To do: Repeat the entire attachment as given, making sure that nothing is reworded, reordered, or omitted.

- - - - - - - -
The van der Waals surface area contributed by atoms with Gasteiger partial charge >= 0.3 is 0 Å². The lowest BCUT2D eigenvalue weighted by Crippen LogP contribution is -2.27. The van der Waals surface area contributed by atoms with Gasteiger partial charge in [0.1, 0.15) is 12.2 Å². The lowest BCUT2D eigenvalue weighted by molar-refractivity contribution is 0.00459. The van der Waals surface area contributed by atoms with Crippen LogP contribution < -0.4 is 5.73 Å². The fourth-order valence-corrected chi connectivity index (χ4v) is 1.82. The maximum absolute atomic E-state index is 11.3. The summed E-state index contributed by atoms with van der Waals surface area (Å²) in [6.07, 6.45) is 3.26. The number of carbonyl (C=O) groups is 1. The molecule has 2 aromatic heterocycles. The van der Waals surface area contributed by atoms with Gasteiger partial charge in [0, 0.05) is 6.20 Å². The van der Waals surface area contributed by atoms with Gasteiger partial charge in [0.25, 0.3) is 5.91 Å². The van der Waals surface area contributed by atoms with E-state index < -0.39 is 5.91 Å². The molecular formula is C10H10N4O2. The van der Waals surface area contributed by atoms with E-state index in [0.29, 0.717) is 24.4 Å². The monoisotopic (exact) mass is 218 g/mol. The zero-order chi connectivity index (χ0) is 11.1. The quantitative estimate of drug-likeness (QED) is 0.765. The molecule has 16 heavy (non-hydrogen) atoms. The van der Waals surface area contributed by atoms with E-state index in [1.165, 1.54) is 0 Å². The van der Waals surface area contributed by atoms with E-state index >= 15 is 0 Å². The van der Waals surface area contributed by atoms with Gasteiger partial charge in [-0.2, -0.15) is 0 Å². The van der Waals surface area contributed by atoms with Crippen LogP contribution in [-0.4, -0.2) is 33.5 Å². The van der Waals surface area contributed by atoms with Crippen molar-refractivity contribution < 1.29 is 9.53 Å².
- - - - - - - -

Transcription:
The van der Waals surface area contributed by atoms with Gasteiger partial charge >= 0.3 is 0 Å². The lowest BCUT2D eigenvalue weighted by Crippen LogP contribution is -2.27. The van der Waals surface area contributed by atoms with Gasteiger partial charge in [0.1, 0.15) is 12.2 Å². The lowest BCUT2D eigenvalue weighted by molar-refractivity contribution is 0.00459. The van der Waals surface area contributed by atoms with Crippen LogP contribution < -0.4 is 5.73 Å². The fourth-order valence-corrected chi connectivity index (χ4v) is 1.82. The maximum absolute atomic E-state index is 11.3. The summed E-state index contributed by atoms with van der Waals surface area (Å²) in [6.07, 6.45) is 3.26. The number of carbonyl (C=O) groups is 1. The molecule has 2 aromatic heterocycles. The van der Waals surface area contributed by atoms with Gasteiger partial charge in [0, 0.05) is 6.20 Å². The van der Waals surface area contributed by atoms with Gasteiger partial charge in [0.25, 0.3) is 5.91 Å². The van der Waals surface area contributed by atoms with E-state index < -0.39 is 5.91 Å². The molecular formula is C10H10N4O2. The van der Waals surface area contributed by atoms with E-state index in [0.29, 0.717) is 24.4 Å². The monoisotopic (exact) mass is 218 g/mol. The zero-order chi connectivity index (χ0) is 11.1. The quantitative estimate of drug-likeness (QED) is 0.765. The molecule has 16 heavy (non-hydrogen) atoms. The van der Waals surface area contributed by atoms with E-state index in [1.165, 1.54) is 0 Å². The van der Waals surface area contributed by atoms with E-state index >= 15 is 0 Å². The van der Waals surface area contributed by atoms with Gasteiger partial charge in [-0.2, -0.15) is 0 Å². The van der Waals surface area contributed by atoms with Crippen LogP contribution in [-0.4, -0.2) is 33.5 Å². The van der Waals surface area contributed by atoms with Crippen molar-refractivity contribution < 1.29 is 9.53 Å².